CHICAGO—A small but devoted group of cruise aficionados wouldn't book a trip on a big ship -- even if you offered them free shore excursions or an upgrade to a stateroom on the top deck. Not for them the swimming pools, floor shows and shopping arcades of glitzy mega-ships. They want simpler pleasures: a chance to watch the crew work, see the sights up close and make friends with nice regular folk -- the way I did last July on a six-night Lake Michigan cruise aboard the American Canadian Caribbean Line's Grande Mariner.
Cruising Lake Michigan, with its sailboats, lighthouses and dunes, sounded appealingly easy: embarkation and disembarkation in Chicago, no passports, foreign languages or currency required. And I liked the sampling of old-fashioned hometown America provided by the itinerary: Holland, Manistee and Mackinac Island, Mich., followed by Sturgeon Bay, Wis., and Milwaukee.
We arrived in Chicago the day before the ship sailed. For a reasonable $95 each, we ate meals and spent an extra night on the Grande Mariner, tied up along the north side of Navy Pier.
Like its two sister ships, the Niagara Prince and Grande Caribe, the Grande Mariner is small, accommodating about 100 passengers and 20 crew members, with tiny cabins and limited public space. But its diminutive size is an open sesame to inland waterways, letting it navigate tight spots on rivers, narrow channels and locks in canals.
The concept of small ship cruises on rivers and canals is well established in Europe but less common here. The line's founder, Capt. Luther H. Blount, got the idea in 1958 when he took a group of friends on a trip in his swordfishing boat. They sailed north along the Eastern Seaboard, up the St. Lawrence River, through the Erie Canal and Hudson River to New York City, then back to Rhode Island. The cook was Blount's wife, the shipboard attendants his daughters. (He has four, all of whom learned to weld at his shipyard.) At the end of the voyage, a passenger clinked his fork against a glass and said, "This has been one of the best vacations I ever had, only next time I want to pay for it."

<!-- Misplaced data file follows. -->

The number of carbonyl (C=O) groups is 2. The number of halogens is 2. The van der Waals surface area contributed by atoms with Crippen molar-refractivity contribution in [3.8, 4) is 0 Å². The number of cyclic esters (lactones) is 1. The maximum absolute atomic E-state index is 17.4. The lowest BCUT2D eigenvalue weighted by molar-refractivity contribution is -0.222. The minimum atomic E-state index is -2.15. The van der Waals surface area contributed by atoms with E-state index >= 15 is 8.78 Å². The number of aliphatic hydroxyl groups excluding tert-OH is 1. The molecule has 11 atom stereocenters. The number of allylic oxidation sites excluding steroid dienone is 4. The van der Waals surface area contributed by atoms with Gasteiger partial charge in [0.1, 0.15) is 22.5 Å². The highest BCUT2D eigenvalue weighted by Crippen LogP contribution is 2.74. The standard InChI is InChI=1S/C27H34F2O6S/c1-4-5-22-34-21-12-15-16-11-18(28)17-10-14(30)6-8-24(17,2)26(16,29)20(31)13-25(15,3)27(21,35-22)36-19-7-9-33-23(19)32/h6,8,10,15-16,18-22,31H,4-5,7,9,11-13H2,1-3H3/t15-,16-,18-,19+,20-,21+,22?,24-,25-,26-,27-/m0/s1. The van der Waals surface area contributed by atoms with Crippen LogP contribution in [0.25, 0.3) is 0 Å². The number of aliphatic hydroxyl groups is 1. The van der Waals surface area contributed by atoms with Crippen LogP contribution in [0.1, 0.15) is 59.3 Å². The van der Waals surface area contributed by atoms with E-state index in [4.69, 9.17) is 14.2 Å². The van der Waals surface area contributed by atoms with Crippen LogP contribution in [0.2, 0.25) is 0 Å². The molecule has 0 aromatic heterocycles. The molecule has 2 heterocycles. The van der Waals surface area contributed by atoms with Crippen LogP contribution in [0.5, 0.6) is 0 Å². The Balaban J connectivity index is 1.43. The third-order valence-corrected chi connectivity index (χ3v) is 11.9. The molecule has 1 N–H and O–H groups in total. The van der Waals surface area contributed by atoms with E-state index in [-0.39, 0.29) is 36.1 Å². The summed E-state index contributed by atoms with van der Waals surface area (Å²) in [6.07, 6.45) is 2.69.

Blount's daughters chimed in, "Yeah, Daddy, and you can pay us too."
Spartan cabin and bath
Our cabins -- on the second level of four, near the dining room -- were about the size of a large walk-in pantry. The staterooms were fine for a single like me, but tight for two adults. The berths were narrow and tolerably firm, made up in floral spreads. There were no pictures on the walls, but portholes; cubbies and hooks for clothes; furniture that would fit well in a church rec room. Baths were Continental-style aluminum chambers with a sink and toilet and about a yard of space in between, for taking showers. To do so, you pulled a curtain around, creating a stall, and used a hand-held water nozzle. This arrangement left the floor, which had a drain, wet after ablutions.
I fared fine, having cruised on small ships in Alaska and the Netherlands. But Virginia tripped over the metal lip separating the bath from the cabin, and Joe found the accommodations far more constricting than those of the ship he served on during World War II.